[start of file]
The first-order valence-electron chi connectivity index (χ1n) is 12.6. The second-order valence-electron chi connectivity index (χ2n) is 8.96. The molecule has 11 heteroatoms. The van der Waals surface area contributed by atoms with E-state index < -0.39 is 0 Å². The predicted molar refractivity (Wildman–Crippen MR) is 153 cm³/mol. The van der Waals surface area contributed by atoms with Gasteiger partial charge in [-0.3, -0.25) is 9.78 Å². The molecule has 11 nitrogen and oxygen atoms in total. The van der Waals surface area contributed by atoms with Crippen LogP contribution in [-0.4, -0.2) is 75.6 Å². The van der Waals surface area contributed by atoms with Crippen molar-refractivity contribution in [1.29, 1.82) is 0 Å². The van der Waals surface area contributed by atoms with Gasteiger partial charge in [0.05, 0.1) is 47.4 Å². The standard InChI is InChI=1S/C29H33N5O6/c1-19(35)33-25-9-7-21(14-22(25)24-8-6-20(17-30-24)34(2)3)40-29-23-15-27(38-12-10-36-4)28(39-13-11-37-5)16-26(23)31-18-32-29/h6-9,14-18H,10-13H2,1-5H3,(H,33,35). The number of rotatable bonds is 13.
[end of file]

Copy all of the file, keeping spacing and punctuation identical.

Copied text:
The first-order valence-electron chi connectivity index (χ1n) is 12.6. The second-order valence-electron chi connectivity index (χ2n) is 8.96. The molecule has 11 heteroatoms. The van der Waals surface area contributed by atoms with E-state index < -0.39 is 0 Å². The predicted molar refractivity (Wildman–Crippen MR) is 153 cm³/mol. The van der Waals surface area contributed by atoms with Gasteiger partial charge in [-0.3, -0.25) is 9.78 Å². The molecule has 11 nitrogen and oxygen atoms in total. The van der Waals surface area contributed by atoms with Crippen LogP contribution in [-0.4, -0.2) is 75.6 Å². The van der Waals surface area contributed by atoms with Crippen molar-refractivity contribution in [1.29, 1.82) is 0 Å². The van der Waals surface area contributed by atoms with Gasteiger partial charge in [0.05, 0.1) is 47.4 Å². The standard InChI is InChI=1S/C29H33N5O6/c1-19(35)33-25-9-7-21(14-22(25)24-8-6-20(17-30-24)34(2)3)40-29-23-15-27(38-12-10-36-4)28(39-13-11-37-5)16-26(23)31-18-32-29/h6-9,14-18H,10-13H2,1-5H3,(H,33,35). The number of rotatable bonds is 13.